Karate Types


Karate is a popular martial art that was first developed in Okinawa in early 20th century. After its introduction to the world, the martial became very popular in various parts of the world, and its techniques continued developing. Variations in karate resulted from establishments of different ryu or ryuha, the school of thought employed in teaching the martial art.



Shotokan karate is a form of karate developed by Gichin Funakoshi and introduced to Japanese mainland in 1921. This type of karate is known for its linear style and hard techniques.


Kenwa Mabuni, a member of a samurai family, studied Shurite-an, an Okinawan martial art, before he established Shito-ryu. This type of karate is popular for its wide range of kata or training forms and stylistic elements.


Kanryo Higashionna first learned Okinawan Naha-te before he decided to develop Goju-ryu. With combination of words “go” (hard) and “ju” (soft), this type of martial arts become well-known for its powerful punches and circular joint locks. Goju-ryu is also popular for the kata Sanchin, which serves as technique drill, meditation, and body conditioning exercise for practitioners.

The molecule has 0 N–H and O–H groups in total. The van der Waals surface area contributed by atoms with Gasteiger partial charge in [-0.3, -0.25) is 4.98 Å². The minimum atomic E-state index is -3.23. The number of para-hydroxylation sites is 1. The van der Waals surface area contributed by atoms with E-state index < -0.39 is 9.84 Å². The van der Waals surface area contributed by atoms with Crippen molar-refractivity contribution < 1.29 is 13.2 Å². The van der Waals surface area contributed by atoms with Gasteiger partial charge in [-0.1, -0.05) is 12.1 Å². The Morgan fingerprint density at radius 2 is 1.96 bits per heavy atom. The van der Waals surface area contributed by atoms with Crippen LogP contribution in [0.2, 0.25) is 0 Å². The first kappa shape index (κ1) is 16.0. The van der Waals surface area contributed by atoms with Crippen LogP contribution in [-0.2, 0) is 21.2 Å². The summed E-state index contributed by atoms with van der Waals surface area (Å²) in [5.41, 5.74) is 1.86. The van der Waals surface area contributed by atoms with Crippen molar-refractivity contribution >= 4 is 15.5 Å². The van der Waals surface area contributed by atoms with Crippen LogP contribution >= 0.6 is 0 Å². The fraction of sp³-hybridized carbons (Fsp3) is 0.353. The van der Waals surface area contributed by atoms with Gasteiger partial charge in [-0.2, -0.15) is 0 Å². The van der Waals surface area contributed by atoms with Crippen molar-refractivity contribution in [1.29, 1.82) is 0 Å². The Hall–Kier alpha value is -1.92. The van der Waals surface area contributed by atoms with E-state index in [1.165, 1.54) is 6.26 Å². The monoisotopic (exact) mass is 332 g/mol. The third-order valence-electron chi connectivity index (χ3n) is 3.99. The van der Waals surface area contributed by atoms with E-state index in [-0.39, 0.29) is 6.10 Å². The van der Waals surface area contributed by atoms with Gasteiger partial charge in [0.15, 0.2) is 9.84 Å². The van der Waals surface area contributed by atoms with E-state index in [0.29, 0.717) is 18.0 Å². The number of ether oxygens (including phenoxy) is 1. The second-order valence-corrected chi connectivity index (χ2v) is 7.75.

Wado-ryu is combination of striking of Shotokan and grappling of jujitsu. This type of karate was developed by Hironori Otsuka, a student of Gichin Funakoshi. Otsuku developed this style before World War II.


Shorin-ryu was developed in the 1930s by Chosin Chibana. Shorin is Japanese equivalent of the word Shaolin. Shorin-ryu is combination Shurite-an and Chinese martial arts.


Uechi-ryu is a form of karate that was named in honor of Kabun Uechi, an expert in Pangai-noon, a southern style of Chinese kung fu and one of the first instructors to teach karate to foreigners.


Shuri-ryu originated from the United States and was founded by Robert Trias. Trias became adept in martial arts during World War II. This karate type is highly varied, with forms based on Shuri-te, Naha-te, and the Chinese Hsing-I and kung fu.


Kyokushinkai was developed by Masutatsu Oyama in 1920s to 30s. Compared with more traditional styles of karate, this martial art is considered newer and features extremely difficult styles of karate. Competitions of kyokushinaki only result in knock down or knock, and participants can both take and deliver hard blows.


Budokan was founded by the Malaysian Chew Choo Soot, who first studied judo, jujitsu, wrestling, and Shotokan.


Chito-ryu was developed by Tsuyoshi Chitose in 1946 and is based on the Okinawan martial art, Tode. This style is very similar to Shorin-ryu and Shorei-ryu and known for techniques involving fast rotation, tension, and relaxation of the lower body.